Within a short time, new arrivals from Tunisia were effectively curtailed. Problems and perplexities, however, remain: in the first place, there are doubts about the long-term political wisdom and sustainability of such agreements. As a matter of fact, for a transparent and democratic government (as we officially hope our North African partners will soon be), enforcing restrictions on out-migration is generally more problematic and potentially delegitimizing than for a dictatorship.
Even more specific and serious perplexities arise from the new agreement between Rome and Benghazi, which has not been made public nor submitted to any scrutiny by the Italian Parliament. Like the pre-existing bilateral agreement signed with Gaddafi in summer 2008, in this case the compliance with basic international standards on international protection also seems highly dubious.
Trust under Stress
The third and perhaps most disturbing aspect revealed by the European reactions to recent migration from North Africa concerns the weakness of the bonds of trust among Member States in the field of migration and mobility management. This was rather spectacularly highlighted by the row between France and Italy in spring 2011 over the interpretation of the Schengen provisions and the balance between free mobility and border controls within the common space.
Among the key European projects of the last decades, Schengen was apparently one of the most successful: perhaps less fundamental than the euro, but certainly less controversial; less deeply symbolic than the Eastern enlargement, but much less expensive. Until recently, Schengen was unanimously praised as a European success story. Yet, 20,000 young Tunisians rushing out of a country in chaos have been enough to shake the system to its foundations.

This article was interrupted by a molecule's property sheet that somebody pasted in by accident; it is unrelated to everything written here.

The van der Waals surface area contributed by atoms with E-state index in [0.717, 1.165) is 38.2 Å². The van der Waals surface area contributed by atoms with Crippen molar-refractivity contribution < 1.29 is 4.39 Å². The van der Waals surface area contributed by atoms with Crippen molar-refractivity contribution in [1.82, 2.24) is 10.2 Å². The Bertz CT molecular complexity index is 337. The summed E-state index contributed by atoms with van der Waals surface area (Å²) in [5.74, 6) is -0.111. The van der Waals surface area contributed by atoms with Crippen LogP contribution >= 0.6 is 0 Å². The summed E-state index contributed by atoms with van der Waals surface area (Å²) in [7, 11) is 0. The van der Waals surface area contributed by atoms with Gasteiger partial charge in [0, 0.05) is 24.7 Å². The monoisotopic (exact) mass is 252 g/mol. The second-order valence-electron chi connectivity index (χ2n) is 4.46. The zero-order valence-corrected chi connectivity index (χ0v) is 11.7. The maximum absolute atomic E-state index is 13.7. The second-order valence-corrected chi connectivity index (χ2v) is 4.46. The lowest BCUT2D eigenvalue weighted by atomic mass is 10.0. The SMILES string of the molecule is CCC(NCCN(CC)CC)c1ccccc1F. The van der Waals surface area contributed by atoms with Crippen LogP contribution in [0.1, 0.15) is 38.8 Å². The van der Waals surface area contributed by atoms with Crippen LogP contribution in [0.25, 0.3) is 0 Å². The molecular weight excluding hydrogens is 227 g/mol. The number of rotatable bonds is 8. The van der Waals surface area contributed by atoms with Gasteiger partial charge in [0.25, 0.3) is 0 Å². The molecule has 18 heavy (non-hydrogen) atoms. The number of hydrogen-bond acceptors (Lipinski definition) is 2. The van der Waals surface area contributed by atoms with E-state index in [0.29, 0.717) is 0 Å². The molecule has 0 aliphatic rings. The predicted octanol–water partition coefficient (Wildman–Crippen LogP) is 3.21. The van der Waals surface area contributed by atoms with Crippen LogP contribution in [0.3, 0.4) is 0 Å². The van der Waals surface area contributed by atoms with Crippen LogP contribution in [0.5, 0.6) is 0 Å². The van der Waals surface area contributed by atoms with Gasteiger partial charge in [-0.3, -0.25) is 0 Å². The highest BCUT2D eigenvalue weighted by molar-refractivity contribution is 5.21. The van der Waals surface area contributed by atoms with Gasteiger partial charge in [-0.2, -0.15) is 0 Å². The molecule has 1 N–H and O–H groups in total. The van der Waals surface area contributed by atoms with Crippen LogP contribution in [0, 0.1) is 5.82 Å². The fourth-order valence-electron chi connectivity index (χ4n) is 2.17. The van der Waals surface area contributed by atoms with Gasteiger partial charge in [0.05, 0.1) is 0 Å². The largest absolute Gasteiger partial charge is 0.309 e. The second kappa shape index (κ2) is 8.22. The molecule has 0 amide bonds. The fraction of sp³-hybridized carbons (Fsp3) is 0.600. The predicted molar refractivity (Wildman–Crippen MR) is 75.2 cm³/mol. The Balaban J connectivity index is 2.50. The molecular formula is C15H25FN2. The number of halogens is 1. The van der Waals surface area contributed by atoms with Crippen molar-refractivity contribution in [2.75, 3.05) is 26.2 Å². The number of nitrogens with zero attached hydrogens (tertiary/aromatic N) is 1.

Italy, made fragile by years of propaganda depicting “illegal migrants” as a fatal threat, has not able to keep the emergency under control. Or rather, it has been able to manage it well at humanitarian level, substantially reducing the number (in any case still unacceptably high) of migrants dying at sea. But, in political terms, the challenge has been circumvented through the expedient of humanitarian residence permits granted with the awareness (and the unconcealed hope) that the holders would use them to travel further to other European countries. The fact that European institutions and the other Member States have granted little more than nominal solidarity to Italy, which guards the external borders in the name and on behalf of the 27, is only partially an extenuating circumstance.
The short but sharp crisis burst in Rome-Paris relations has been overcome only on the basis of a reform hypothesis of the Schengen system which entails – although only as a last resort – the possibility of reintroducing internal border controls “in a truly critical situation where a Member State is no longer able to comply with its obligations under the Schengen rules” (as phrased in the Conclusions of the June European Council). Craving such an outcome (and the expected internal consensus boost associated with it), in May, the Danish government unilaterally reintroduced border controls with Germany and Sweden, with a move deemed “unjustified” by the Commission.
The forward-looking and very tangible kind of European solidarity which, although merely calculated, governments have fielded in the face of the risk of a Greek default with the costly and painful decision to upgrade the European Financial Stability Facility (EFSF) has not been triggered off here. The reason for such a different approach is probably associated with the perception that the “migratory risk” can be contained within defined boundaries more effectively than the financial risk.
Perhaps this is true in the short term but in the long term interdependencies among Europeans are deep, including in the field of migration and mobility management. If a “fortress Europe” represents a hardly sustainable model, a cluster of small fortresses looks like a sure recipe for a rapid and contentious decline.